"The Iroquois believe that our souls have other desires, which are, as it were, inborn and concealed. These, they say, come from the depths of the soul, not through any knowledge.... They have no divinity but the dream. They submit themselves to it and follow its order with the utmost exactness. Whatever they see themselves doing in dreams they believe they are absolutely obliged to execute at the earliest possible moment. Iroquois would think themselves guilty of a great crime if they failed to obey a single dream."

Dream Quests Men in the Iroquois society ritually did dream quests as part of their initiation, in order to awaken both visions and dreams that would guide them.

The Ojibwa Indian tribe of the upper Mississippi River and southern Canada, construct dream-catchers by tying sinew strands in a web around a small round or tear-shaped frame of willow. A feather is attached to the frame. The resulting "dream-catcher", is hung above the bed. It’s used to protect sleeping children from nightmares. Dream-catchers made of willow and sinew are not meant to last forever but instead are intended to dry out and collapse over time as the child enters the age of adulthood. It's recommended to hang the dream catcher above someone sleeping, to guard against bad dreams. Good dreams pass through, and slide down the feathers to the sleeper. Few people truly believe in the power of the dream-catcher, but it is such a sweet and tender symbol that it has been adopted by other tribes, and the dream-catcher has become a common household item in America.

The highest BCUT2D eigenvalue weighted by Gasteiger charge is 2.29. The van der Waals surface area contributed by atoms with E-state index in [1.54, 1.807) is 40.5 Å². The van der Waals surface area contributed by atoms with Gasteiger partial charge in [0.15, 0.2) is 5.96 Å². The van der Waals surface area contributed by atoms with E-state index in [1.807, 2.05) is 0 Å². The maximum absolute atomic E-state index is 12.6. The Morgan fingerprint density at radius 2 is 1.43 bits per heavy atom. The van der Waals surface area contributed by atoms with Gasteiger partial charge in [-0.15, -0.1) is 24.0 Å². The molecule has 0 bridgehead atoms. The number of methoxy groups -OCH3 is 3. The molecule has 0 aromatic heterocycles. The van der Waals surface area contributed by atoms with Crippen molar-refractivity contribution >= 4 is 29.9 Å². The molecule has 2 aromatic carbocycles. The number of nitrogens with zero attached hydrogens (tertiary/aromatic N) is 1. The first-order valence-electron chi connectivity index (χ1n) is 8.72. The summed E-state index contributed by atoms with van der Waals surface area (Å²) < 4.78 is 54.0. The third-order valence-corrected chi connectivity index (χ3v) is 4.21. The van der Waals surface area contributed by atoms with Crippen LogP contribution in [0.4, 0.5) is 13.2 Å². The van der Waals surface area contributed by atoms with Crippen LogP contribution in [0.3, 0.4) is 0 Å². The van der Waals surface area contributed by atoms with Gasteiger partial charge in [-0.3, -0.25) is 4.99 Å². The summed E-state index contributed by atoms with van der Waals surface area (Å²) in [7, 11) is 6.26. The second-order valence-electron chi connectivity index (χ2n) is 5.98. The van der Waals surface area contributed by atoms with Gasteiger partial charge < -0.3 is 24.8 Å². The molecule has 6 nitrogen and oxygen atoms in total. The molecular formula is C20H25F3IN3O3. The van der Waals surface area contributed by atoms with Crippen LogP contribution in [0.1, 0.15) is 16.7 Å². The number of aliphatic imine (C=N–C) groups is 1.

The following is a romantisized video on the dreamcatcher.

There is a group of native people in Malaysia called the Senoi. They are hunter gatherers. They practice what is known as Lucid dreaming. Lucid dreaming is where you are aware that you are dreaming, and you can manipulate your dream to have it do what you want it to do, or you can completely recall your dream upon awakening. One other method of lucid dreaming is to concentrate on a subject as you fall asleep and simply move into the lucid dream. The Senoi actively pursue pleasurable or meaningful dreams.

"Senoi Dream Theory is a set of claims about how people can learn to control their dreams to reduce fear and increase pleasure -- especially sexual pleasure. It was a key element in a whole new orientation toward dreams that first became popular as one small strand of the human potential movement in the 1960s. Since then this new approach has grown to the point where it is now a separate movement, called the "dreamwork movement." It has its own in-group vocabulary, bulletins, workshops, and meeting places. Books on "creative dreaming" and "dream power," often invoking the wisdom of other cultures and classical Greece, have sold in the tens of thousands.”

“Dreams can be important in many different ways in Senoi culture. They can reveal that a woman is pregnant or why a child is sick. They can tell a man whether or not his new field will be productive. Dreams are essential in contacting the supernatural world, and they play a role in healing ceremonies. It is even claimed that dreams can predict the weather. Still, most Senoi are very reluctant to make very many predictions on the basis of their dreams. They tend not to mention a predictive dream to anyone until the prediction has come true. "Thus," says Dentan, "no one ever told us about having a weather forecast dream until after the prophesied weather had occurred.”
Whatever our dreams are trying to tell us, I don’t put much faith in having their meanings interpreted. If someone dreams of a cat, it might be a warm and fuzzy dream, but another person might be terrorized by cats, so I don’t think that dreams of cats mean anything. I just don’t believe that the meaning of a dream can be correctly determined by someone else. I’ve never tried to “steer” my dreams toward more pleasurable goals, but I have realized that I was dreaming and forced myself to wake up. Next time that I’m being chased by a bear in a dream, and I figure out that I‘m dreaming, I’m just going to turn around and kick the crap out of the bear!

Thursday, February 5, 2009

Willits firefighter training facility